The Town: On-screen titles note the high number of carjacking and robbery cases in Boston’s Charlestown neighborhood, but Ben Affleck’s sophomore directorial outing is less intrigued by how the city that pioneered the Independence could have become the nation’s capital of blue-collar crime than it is determined to stitch a cops n’ robbers yarn out of Michael Mann’s least interesting standbys. Casting himself as the center of a gridlock of heists and familial vendettas that Jon Hamm’s F.B.I. agent describes as “fucking Townie hopscotch,” he plays the incongruously sensitive organizer of a motley crew of outlaws, torn between loyalty toward his volatile partner in crime (Jeremy Renner, bursting with Cagneyisms) and love for the bank manager he took hostage (Rebecca Hall). The action is shot with heat and a feeling for taut, battered, tattooed flesh, but the film lacks the specific sense of locale and human-sized menace that Affleck’s debut, Gone Baby Gone, exuded. One can imagine the James Gray of Two Lovers gravitating toward Hall’s affectingly confused character; unfortunately, with Affleck behind and in front of the camera, you’re left with a fatuous star vehicle that leaves little doubt about who gets the most soulful close-ups.
Biutiful: Having split from wingman Guillermo Arriaga just as they were seemingly about to give us an intergalactic version of their leaden, we-are-all-connected-and-wretched routine, Alejandro Gonzáles Iñárritu tones down the temporal shuffling (if not, regrettably, the humorless grandiosity) in this unrelenting, uncredited retelling of Ikiru. Bathing Barcelona in diseased-looking light that turns the vibrant Almodóvar playground into a smeary aquarium, the film outlines the many, many miseries of an underworld Job (Javier Bardem). He pisses blood due to some unidentified illness. He struggles with two kids and a frowsy, bipolar ex-wife. He deals with corrupt policemen, drug-dealing African immigrants, and undocumented Chinese sweatshop workers. He sees (and talks to) dead people. A less punishing filmmaker might have located the madness in the protagonist’s ordeal and steered it toward a kind of scabrous, one-thing-after-another comedy. Never one to touch when he can pulverize, Gonzáles Iñárritu trudges ahead with risibly literalized lost souls, boringly hellish strip clubs, and an insistence on messy life tidied by narrative determinism. Bardem is superb, but this is a slog, lurching despite high-pressure editing and utterly oblivious to how the harsh-poetic compassion from Amores Perros has hardened into a rather gloating hunger for suffering.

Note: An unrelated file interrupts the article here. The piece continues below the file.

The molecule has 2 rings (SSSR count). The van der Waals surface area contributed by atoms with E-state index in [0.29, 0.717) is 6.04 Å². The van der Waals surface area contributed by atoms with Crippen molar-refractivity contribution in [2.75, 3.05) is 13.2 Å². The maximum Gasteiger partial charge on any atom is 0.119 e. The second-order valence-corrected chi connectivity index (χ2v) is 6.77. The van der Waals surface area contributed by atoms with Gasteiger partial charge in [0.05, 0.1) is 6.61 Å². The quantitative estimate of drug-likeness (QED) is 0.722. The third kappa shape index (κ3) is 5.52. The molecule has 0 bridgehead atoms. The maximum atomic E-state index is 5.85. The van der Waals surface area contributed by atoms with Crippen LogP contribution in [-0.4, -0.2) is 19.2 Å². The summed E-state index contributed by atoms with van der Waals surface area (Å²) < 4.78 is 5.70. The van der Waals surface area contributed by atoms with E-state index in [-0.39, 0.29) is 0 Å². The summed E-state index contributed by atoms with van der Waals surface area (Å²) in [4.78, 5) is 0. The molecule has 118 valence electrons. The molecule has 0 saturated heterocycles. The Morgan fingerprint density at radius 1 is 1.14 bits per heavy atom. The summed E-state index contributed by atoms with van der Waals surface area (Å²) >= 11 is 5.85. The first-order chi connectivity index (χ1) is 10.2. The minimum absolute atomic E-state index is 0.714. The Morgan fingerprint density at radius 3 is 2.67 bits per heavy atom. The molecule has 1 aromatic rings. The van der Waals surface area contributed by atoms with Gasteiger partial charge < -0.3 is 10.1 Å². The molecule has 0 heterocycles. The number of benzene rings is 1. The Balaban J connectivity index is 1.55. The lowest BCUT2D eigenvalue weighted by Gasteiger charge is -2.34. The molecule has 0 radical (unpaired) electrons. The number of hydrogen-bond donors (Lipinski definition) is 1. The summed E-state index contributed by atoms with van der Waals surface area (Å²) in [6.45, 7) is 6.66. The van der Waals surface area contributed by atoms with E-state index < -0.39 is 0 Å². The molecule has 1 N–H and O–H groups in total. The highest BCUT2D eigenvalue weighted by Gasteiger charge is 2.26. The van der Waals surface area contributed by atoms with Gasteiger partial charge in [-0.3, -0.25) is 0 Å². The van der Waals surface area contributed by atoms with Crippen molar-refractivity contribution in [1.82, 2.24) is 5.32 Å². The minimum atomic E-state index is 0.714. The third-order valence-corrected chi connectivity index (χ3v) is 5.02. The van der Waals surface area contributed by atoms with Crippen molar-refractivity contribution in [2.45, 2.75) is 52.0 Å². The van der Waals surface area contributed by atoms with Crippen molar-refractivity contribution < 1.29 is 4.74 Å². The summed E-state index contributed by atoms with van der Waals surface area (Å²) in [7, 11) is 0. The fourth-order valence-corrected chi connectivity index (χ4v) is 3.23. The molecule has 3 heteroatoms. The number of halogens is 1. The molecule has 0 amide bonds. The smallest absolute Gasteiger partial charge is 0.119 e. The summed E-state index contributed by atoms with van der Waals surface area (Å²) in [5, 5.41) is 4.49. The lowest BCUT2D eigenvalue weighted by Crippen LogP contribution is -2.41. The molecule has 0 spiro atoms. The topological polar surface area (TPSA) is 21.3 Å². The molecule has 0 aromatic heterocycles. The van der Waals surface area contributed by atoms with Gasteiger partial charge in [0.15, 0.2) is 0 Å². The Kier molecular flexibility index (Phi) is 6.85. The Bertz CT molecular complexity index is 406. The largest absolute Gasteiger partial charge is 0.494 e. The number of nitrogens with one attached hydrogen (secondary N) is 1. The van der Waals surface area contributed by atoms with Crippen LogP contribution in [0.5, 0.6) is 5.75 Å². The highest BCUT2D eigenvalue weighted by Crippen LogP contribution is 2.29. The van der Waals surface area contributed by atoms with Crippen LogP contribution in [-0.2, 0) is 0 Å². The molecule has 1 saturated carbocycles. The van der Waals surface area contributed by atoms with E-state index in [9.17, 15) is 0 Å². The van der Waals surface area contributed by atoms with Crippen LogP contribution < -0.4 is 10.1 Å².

Film Socialism: Between the “Navajo”-subtitled version shown in Cannes and the unsubtitled one presented at Toronto, Jean-Luc Godard’s latest (and allegedly last) project continues to confront English-speaking viewers as a particularly mysterious object. My high school-level French got me through the rougher sections, but the aged New Wave lion’s staggering dance of image, sound, and text continuously transcends obscure meaning. A three-part essay, it opens as a riff on Manoel de Oliveira’s A Talking Picture, with an ocean liner’s Mediterranean journey played like a procession of beautiful-grave-degraded YouTube loops. The middle session sets up camp at a French roadside gas station, where people are too busy stroking their llamas and commenting on their own status as “characters” to help customers. The Odessa Steps, ancient art, and Ford’s Cheyenne Autumn figure in the concluding panel, a ruminating collage that ranks with the most complex passages from Histoire(s) du Cinema. Could this remarkable work—a poker-faced autopsy of communication (complete with hieroglyphs), “une comédie Française,” a lament for the medium—really be Godard’s swan song? I hope not. The Academy Award’s recent scramble to give him an honorary Oscar is the kind of analytical farce JLG needs to film.
The Toronto International Film Festival runs from September 9—19.